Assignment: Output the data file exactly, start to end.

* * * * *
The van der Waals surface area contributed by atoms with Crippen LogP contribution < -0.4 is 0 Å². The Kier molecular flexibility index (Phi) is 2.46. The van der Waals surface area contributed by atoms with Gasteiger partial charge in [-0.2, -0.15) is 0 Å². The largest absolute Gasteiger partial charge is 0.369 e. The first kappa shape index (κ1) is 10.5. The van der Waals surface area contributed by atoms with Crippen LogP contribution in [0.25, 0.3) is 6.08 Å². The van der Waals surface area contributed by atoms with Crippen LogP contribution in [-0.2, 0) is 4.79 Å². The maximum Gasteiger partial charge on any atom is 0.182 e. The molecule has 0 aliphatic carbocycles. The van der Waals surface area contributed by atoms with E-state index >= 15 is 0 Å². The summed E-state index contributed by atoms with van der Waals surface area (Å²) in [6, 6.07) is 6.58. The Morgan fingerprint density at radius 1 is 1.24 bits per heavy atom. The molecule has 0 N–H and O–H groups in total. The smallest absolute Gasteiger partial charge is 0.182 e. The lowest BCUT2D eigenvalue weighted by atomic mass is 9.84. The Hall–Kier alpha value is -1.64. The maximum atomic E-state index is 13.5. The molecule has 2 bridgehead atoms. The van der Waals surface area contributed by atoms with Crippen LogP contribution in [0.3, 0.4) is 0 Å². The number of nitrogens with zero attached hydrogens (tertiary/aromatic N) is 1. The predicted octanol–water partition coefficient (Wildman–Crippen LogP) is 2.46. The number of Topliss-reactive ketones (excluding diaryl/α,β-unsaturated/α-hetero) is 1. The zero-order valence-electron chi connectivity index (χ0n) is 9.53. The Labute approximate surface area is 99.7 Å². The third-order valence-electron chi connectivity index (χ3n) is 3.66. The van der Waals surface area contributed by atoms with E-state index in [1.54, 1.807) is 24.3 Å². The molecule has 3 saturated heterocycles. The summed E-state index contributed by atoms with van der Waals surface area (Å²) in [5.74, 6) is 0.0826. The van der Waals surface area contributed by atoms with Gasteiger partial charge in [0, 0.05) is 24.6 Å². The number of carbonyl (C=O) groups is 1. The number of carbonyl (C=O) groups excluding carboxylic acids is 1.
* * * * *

The van der Waals surface area contributed by atoms with Crippen LogP contribution < -0.4 is 0 Å². The Kier molecular flexibility index (Phi) is 2.46. The van der Waals surface area contributed by atoms with Gasteiger partial charge in [-0.2, -0.15) is 0 Å². The largest absolute Gasteiger partial charge is 0.369 e. The first kappa shape index (κ1) is 10.5. The van der Waals surface area contributed by atoms with Crippen LogP contribution in [0.25, 0.3) is 6.08 Å². The van der Waals surface area contributed by atoms with Crippen LogP contribution in [-0.2, 0) is 4.79 Å². The maximum Gasteiger partial charge on any atom is 0.182 e. The molecule has 0 aliphatic carbocycles. The van der Waals surface area contributed by atoms with E-state index >= 15 is 0 Å². The summed E-state index contributed by atoms with van der Waals surface area (Å²) in [6, 6.07) is 6.58. The Morgan fingerprint density at radius 1 is 1.24 bits per heavy atom. The molecule has 0 N–H and O–H groups in total. The smallest absolute Gasteiger partial charge is 0.182 e. The lowest BCUT2D eigenvalue weighted by atomic mass is 9.84. The Hall–Kier alpha value is -1.64. The maximum atomic E-state index is 13.5. The molecule has 2 bridgehead atoms. The van der Waals surface area contributed by atoms with Crippen LogP contribution in [0.3, 0.4) is 0 Å². The number of nitrogens with zero attached hydrogens (tertiary/aromatic N) is 1. The predicted octanol–water partition coefficient (Wildman–Crippen LogP) is 2.46. The number of Topliss-reactive ketones (excluding diaryl/α,β-unsaturated/α-hetero) is 1. The zero-order valence-electron chi connectivity index (χ0n) is 9.53. The Labute approximate surface area is 99.7 Å². The third-order valence-electron chi connectivity index (χ3n) is 3.66. The van der Waals surface area contributed by atoms with E-state index in [1.54, 1.807) is 24.3 Å². The molecule has 3 saturated heterocycles. The summed E-state index contributed by atoms with van der Waals surface area (Å²) in [5.74, 6) is 0.0826. The van der Waals surface area contributed by atoms with Gasteiger partial charge in [0, 0.05) is 24.6 Å². The number of carbonyl (C=O) groups is 1. The number of carbonyl (C=O) groups excluding carboxylic acids is 1.